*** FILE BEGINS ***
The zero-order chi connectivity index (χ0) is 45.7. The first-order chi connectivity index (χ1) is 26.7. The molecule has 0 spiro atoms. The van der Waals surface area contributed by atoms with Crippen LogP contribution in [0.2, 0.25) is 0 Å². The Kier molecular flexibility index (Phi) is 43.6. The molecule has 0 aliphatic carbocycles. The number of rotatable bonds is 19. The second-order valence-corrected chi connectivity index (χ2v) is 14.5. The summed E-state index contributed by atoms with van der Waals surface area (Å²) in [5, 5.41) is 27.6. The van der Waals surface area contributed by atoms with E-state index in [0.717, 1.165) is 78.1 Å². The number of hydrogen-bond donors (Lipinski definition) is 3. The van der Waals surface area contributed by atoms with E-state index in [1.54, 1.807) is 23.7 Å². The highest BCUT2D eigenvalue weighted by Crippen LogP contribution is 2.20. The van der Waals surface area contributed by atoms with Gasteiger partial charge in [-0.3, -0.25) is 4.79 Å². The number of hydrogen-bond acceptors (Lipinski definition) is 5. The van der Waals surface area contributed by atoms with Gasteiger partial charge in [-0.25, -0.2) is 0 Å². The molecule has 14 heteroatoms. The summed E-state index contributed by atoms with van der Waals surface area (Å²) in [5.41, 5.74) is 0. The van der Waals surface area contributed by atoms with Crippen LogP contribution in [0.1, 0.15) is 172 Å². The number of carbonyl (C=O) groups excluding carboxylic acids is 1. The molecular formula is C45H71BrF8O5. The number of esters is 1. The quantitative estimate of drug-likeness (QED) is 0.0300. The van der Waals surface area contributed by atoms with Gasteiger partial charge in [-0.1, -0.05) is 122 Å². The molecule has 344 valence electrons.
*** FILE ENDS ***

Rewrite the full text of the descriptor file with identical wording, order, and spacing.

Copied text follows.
The zero-order chi connectivity index (χ0) is 45.7. The first-order chi connectivity index (χ1) is 26.7. The molecule has 0 spiro atoms. The van der Waals surface area contributed by atoms with Crippen LogP contribution in [0.2, 0.25) is 0 Å². The Kier molecular flexibility index (Phi) is 43.6. The molecule has 0 aliphatic carbocycles. The number of rotatable bonds is 19. The second-order valence-corrected chi connectivity index (χ2v) is 14.5. The summed E-state index contributed by atoms with van der Waals surface area (Å²) in [5, 5.41) is 27.6. The van der Waals surface area contributed by atoms with E-state index in [0.717, 1.165) is 78.1 Å². The number of hydrogen-bond donors (Lipinski definition) is 3. The van der Waals surface area contributed by atoms with E-state index in [1.54, 1.807) is 23.7 Å². The highest BCUT2D eigenvalue weighted by Crippen LogP contribution is 2.20. The van der Waals surface area contributed by atoms with Gasteiger partial charge in [-0.3, -0.25) is 4.79 Å². The number of hydrogen-bond acceptors (Lipinski definition) is 5. The van der Waals surface area contributed by atoms with Gasteiger partial charge in [-0.25, -0.2) is 0 Å². The molecule has 14 heteroatoms. The summed E-state index contributed by atoms with van der Waals surface area (Å²) in [5.41, 5.74) is 0. The van der Waals surface area contributed by atoms with Crippen LogP contribution in [0.1, 0.15) is 172 Å². The number of carbonyl (C=O) groups excluding carboxylic acids is 1. The molecular formula is C45H71BrF8O5. The number of esters is 1. The quantitative estimate of drug-likeness (QED) is 0.0300. The van der Waals surface area contributed by atoms with Gasteiger partial charge in [-0.1, -0.05) is 122 Å². The molecule has 344 valence electrons.